We were elated...and confused. Why would she do that? Maybe she heard parts of our conversation and realized we were teachers and wanted to do something nice for Teacher Appreciation next week? Or perhaps she came into the restaurant knowing that she was going to pay for someone's bill and we just happened to be the lucky four who sat down next to her?

I'll never know why she chose us, but I'm fine with that. I'm fine with just knowing the ultimate message that she was probably trying to leave with us:

Be kind.

Friday, April 4, 2014

Freebie Friday: Magic Number Cards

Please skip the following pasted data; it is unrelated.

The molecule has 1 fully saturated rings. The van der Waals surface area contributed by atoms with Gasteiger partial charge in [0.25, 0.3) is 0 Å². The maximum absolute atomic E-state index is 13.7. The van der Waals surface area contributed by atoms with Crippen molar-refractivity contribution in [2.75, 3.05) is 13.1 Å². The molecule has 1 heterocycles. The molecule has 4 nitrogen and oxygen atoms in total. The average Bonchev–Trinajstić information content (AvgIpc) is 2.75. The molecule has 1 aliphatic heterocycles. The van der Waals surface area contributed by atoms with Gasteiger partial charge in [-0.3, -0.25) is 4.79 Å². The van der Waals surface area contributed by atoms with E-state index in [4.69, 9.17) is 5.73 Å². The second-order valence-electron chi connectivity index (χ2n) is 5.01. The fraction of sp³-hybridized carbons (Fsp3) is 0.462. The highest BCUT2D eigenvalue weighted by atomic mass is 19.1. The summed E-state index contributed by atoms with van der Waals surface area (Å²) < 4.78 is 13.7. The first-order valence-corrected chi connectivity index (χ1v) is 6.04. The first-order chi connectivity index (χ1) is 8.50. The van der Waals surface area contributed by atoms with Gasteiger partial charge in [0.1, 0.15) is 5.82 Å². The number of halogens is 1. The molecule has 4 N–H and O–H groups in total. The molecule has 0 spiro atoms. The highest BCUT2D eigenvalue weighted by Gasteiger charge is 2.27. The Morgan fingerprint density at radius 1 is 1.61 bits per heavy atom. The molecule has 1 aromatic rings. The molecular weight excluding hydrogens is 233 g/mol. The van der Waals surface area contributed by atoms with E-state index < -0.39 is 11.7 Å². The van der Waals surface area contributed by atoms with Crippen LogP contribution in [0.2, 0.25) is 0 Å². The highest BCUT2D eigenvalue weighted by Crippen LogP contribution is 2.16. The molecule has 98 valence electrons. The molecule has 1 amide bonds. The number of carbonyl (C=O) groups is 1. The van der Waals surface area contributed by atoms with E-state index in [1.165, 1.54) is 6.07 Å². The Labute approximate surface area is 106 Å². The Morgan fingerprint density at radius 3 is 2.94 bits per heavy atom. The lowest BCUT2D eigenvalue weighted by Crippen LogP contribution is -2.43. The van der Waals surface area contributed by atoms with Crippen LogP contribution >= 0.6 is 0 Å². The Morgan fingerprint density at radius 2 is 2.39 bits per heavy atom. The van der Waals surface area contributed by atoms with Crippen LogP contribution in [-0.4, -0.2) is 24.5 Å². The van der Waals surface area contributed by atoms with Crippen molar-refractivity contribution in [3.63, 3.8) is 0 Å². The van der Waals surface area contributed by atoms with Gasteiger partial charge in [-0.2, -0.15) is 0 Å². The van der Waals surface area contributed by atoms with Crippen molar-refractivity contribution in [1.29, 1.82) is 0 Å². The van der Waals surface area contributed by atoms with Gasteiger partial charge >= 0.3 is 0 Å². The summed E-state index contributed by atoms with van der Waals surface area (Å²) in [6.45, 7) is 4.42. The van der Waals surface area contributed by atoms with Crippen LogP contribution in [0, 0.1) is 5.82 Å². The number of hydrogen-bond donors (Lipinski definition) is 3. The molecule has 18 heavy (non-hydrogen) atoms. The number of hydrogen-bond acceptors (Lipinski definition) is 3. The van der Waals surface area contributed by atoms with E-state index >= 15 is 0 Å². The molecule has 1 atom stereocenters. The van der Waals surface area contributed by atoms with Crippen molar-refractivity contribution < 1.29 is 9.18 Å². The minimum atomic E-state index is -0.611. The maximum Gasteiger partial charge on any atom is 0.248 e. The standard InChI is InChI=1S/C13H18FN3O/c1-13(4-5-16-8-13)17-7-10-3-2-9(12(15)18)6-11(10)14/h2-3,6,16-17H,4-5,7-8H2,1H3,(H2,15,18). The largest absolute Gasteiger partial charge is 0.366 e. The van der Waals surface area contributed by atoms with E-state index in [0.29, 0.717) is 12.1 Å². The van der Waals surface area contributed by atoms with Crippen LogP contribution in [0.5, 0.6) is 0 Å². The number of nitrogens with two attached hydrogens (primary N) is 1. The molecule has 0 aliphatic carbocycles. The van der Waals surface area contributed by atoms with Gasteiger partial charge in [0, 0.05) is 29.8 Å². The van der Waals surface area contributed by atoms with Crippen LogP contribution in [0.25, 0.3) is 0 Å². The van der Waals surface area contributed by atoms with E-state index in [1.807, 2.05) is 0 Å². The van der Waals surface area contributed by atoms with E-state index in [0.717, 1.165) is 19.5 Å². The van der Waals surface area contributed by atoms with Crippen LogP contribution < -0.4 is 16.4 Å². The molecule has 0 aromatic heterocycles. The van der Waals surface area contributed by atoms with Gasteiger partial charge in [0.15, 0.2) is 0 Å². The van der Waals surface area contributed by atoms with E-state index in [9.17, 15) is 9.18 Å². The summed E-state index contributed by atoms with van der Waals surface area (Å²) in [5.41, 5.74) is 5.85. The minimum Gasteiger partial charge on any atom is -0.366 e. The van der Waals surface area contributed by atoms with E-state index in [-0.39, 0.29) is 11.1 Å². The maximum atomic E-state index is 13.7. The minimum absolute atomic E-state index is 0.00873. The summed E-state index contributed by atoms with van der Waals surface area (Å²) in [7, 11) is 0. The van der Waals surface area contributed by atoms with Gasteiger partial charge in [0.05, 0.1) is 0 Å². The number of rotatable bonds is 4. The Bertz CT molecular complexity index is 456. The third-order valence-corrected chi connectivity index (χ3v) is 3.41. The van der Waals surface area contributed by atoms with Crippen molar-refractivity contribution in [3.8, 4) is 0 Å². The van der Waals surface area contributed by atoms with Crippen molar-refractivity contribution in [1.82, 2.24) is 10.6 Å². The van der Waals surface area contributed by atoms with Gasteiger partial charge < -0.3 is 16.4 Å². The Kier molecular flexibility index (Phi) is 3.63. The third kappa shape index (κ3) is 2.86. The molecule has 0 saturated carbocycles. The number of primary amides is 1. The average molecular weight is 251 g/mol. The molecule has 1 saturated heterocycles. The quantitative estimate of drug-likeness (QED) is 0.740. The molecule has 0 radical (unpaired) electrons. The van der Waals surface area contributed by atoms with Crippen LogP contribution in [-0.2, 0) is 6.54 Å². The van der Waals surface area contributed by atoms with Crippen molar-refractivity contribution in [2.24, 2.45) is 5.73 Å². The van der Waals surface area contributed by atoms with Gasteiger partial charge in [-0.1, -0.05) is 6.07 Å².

You will love this freebie! Sometimes a lesson ends a little earlier than expected and teachers need to reach into their toolkit to find something to occupy the kids for a few minutes. This is one of my favorites...Magic Number Cards! Okay, so it's not really magic, but your students will think it is! Your students will be amazed when they learn their teacher has magical powers.

This simple math trick uses the binary number system. Don't worry, I'm not going to get into what a binary number system is and you certainly don't need to know it to dazzle your students with this trick. However, if you're curious, you should look it up--it's very cool!

Anyway, this is how it works:
  • MS. MAI: Johnny, I can read your brain! Pick a secret number from 1 to 63. DO NOT tell me what it is. Then, write it on this little whiteboard without letting me see it. (This ensures that the student won't change his answer.)
  • JOHNNY: Okay. (writes down the number)